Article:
Blood-based diagnostic test detects Parkinson’s disease before nerve damage worsens
Author: LabMedica Spanish
Updated Sep 03, 2023
Parkinson’s disease affects about 10 million people worldwide and is the second most common neurodegenerative disease after Alzheimer’s disease. Currently, the diagnosis of Parkinson’s disease depends mainly on clinical symptoms, which often occur after significant neurological damage has already occurred. In a major advance, researchers have developed a blood test capable of detecting Parkinson’s disease, allowing for early diagnosis before damage to the nervous system worsens.
To create their diagnostic tool, researchers led by a team of neuroscientists from Duke Health (Durham, North Carolina, USA) focused on DNA damage in mitochondria. Mitochondria are like the power plants for cells: they convert raw energy into fuel that cells use. They have their own DNA, which can be damaged separately from nuclear DNA, which carries most of the organism’s genetic information. Previous research has linked mitochondrial DNA damage to an increased risk of Parkinson’s disease. Duke’s team used polymerase chain reaction (PCR) technology to develop a test that successfully measured higher levels of mitochondrial DNA damage in the blood cells of people with Parkinson’s disease compared to people without the disease.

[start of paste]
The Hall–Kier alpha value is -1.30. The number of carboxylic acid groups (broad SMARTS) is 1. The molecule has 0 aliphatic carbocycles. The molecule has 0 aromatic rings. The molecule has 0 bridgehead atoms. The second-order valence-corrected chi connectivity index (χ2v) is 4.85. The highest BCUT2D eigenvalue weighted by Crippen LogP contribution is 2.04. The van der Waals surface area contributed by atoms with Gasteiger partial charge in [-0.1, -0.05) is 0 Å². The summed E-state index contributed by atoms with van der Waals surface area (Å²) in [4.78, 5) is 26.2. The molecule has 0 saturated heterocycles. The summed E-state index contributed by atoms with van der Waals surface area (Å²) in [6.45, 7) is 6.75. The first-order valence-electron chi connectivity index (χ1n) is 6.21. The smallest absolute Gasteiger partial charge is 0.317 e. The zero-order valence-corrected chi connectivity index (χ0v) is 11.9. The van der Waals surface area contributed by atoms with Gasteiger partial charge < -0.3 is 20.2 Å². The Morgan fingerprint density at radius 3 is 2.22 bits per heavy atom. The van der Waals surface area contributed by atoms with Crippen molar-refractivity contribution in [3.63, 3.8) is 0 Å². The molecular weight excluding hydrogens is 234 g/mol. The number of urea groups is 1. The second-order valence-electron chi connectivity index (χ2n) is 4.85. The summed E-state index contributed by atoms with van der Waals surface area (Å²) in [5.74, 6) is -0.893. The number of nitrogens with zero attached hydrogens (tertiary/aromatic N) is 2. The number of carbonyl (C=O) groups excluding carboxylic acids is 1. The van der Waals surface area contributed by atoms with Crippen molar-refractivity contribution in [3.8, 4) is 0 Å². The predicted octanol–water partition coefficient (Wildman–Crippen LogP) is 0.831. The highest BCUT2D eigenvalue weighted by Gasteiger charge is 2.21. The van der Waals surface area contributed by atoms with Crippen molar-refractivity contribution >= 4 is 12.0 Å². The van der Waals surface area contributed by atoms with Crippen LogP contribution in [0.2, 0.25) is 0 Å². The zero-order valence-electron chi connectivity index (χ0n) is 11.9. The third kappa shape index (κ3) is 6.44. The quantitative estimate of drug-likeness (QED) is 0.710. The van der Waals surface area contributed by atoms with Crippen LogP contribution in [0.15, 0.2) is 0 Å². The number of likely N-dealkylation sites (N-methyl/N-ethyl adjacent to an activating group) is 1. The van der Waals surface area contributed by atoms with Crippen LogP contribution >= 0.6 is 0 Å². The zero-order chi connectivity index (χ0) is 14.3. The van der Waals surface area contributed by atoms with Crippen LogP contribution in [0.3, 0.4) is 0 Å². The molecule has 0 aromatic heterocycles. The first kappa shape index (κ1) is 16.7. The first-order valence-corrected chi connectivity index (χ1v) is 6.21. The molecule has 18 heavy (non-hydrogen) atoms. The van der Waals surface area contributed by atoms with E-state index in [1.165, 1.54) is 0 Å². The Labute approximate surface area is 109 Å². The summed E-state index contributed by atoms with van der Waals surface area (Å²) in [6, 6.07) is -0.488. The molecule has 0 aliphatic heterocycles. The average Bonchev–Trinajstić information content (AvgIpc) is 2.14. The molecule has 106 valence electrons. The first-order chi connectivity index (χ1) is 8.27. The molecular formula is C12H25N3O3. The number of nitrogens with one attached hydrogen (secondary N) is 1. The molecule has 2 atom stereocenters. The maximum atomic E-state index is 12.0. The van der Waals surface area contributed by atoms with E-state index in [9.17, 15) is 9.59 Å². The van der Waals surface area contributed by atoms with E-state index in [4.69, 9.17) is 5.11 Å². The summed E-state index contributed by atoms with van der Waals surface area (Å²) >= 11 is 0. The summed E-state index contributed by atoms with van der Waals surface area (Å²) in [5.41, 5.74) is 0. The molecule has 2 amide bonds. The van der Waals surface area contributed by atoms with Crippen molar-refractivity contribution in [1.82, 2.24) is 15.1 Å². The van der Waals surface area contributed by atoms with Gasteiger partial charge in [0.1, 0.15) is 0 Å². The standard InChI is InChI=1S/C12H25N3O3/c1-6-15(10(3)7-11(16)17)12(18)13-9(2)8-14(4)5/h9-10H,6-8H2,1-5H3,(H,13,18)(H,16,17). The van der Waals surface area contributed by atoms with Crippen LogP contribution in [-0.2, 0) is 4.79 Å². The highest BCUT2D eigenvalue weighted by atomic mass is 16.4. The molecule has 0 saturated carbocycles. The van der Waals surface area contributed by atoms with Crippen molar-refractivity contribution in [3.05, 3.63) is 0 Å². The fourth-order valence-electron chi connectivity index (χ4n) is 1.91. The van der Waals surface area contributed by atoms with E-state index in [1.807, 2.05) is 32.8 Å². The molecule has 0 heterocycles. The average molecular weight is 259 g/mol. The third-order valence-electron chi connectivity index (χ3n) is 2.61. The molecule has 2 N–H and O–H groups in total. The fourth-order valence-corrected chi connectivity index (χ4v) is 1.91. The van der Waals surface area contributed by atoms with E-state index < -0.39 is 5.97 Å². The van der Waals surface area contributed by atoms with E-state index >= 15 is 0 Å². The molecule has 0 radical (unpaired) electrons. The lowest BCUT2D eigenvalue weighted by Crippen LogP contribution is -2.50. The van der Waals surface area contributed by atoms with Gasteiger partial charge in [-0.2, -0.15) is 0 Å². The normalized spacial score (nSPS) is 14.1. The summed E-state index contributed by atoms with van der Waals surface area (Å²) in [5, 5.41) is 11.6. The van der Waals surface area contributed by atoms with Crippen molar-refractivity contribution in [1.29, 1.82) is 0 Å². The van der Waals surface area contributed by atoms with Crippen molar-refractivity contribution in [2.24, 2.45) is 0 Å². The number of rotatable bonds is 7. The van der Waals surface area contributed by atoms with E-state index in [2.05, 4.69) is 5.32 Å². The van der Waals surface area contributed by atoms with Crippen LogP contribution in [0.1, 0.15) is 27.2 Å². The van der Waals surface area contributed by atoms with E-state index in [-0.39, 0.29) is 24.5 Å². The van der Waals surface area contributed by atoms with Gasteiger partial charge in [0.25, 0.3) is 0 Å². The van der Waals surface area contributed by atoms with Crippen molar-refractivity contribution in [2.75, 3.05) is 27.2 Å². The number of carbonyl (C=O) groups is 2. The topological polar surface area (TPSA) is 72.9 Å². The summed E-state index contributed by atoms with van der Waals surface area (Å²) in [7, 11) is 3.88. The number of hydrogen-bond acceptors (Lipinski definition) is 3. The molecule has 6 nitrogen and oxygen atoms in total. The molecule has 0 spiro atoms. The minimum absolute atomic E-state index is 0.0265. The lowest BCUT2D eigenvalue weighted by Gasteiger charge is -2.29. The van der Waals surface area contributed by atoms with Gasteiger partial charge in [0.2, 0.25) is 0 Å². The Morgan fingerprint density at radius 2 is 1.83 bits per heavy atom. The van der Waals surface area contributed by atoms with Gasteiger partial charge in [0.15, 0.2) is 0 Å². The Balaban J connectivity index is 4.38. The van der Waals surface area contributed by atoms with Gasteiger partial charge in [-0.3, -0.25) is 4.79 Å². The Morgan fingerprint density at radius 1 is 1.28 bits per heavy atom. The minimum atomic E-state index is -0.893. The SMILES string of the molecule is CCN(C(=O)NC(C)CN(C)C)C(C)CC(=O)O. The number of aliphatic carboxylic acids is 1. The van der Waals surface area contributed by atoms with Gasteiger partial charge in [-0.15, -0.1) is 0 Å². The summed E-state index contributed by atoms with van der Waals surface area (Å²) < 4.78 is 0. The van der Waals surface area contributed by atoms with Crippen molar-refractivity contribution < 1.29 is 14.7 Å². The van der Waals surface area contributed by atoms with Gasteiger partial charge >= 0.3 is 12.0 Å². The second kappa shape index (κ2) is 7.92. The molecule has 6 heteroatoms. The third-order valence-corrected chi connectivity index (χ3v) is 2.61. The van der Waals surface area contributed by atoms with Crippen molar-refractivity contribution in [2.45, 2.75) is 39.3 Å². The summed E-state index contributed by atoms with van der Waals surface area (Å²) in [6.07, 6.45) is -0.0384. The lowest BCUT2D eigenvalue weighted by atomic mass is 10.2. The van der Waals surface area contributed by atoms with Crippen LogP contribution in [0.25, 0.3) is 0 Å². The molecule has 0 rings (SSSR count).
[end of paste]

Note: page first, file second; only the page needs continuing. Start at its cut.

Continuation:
Image: New blood test finds a key indicator of Parkinson’s disease (photo credit: Freepik)
The new test also found high levels of damaged DNA in blood samples from people with the LRRK2 gene mutation, which has been linked to an increased risk of the disease. The test identified patients with Parkinson’s disease with or without LRRK2 mutations. In additional experiments with Parkinson’s disease patient cells, the PCR-based test showed that it could detect less mitochondrial DNA damage in cells treated with an LRRK2 inhibitor compared to cells from patients who did not receive the inhibitor. This suggests that the test may help identify Parkinson’s patients who may benefit from treatment with LRRK2 kinase inhibitors, even if they do not have an LRRK2 mutation. The researchers now plan to test the test on samples from people in the early stages of the disease, before symptoms appear.
“A simple blood test would allow us to diagnose the disease earlier and start treatment earlier,” said lead author Laurie Sanders, Ph.D., an assistant professor at Duke Medical School. “Furthermore, a clear diagnosis will allow for the accurate identification of patients who may be involved in drug research, leading to the development of better treatments and possibly even treatments.”